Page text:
It’s a hefty read with laudable goals and conclusions – but we wonder if it ever will, or can, get up off the ground under the crushing weight of government-speak that fills its PowerPoint slides. Forget the 22 members named to the Council itself – there are advisory panels, a ‘Just Transition Working Group,’ and a ‘Climate Justice Working Group.’ Every person on every one of those sub-groups dutifully heads off to innumerable Zoom meetings where they say their piece – a piece that’s usually filled with clichés using a lot of words to say nothing.

Editorial: Blah blah blah etc.

Editorial: “We’re following the science.”

“Your call is very important to us. Please hold.”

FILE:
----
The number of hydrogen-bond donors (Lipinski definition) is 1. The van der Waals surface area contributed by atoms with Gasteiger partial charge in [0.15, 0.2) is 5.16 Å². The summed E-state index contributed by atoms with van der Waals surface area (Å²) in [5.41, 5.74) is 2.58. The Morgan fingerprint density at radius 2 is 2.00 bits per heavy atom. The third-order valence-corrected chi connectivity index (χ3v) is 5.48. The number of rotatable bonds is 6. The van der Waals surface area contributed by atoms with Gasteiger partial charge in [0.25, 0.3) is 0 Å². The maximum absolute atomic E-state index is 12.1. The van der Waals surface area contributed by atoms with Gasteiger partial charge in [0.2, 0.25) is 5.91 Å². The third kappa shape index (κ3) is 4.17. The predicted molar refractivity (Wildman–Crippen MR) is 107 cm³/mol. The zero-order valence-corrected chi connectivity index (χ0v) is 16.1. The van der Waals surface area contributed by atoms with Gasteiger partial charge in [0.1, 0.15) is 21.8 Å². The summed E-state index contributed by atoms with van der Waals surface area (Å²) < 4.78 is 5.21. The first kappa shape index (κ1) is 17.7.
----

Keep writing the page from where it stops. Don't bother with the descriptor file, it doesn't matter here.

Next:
There’s one that’s hard to believe, particularly after you’ve been on hold for an hour with a faceless conglomerate whose digital operator’s repeated reassurance becomes more grating than helpful.

“Thank you for your service.”

A thoughtful and once-meaningful sentiment that recognizes our heroes who serve or have served our nation during war and peace. It keeps its intended depth on a one-to-one or small group setting, and it’s always important to say a sincere thank you to those who dedicated their lives to keeping all of us safe and sound. Sadly, it has become a commoditized catchphrase for a television promotion or politician’s stump speech. A box on the speechwriter’s checklist.

“Small business is the backbone of our community.”

Blah-blah-blah etc.

They’re just words now

“Your call is very important to us. Please hold.”

There’s one that’s hard to believe, particularly after you’ve been on hold for an hour with a faceless conglomerate whose digital operator’s repeated reassurance becomes more grating than helpful.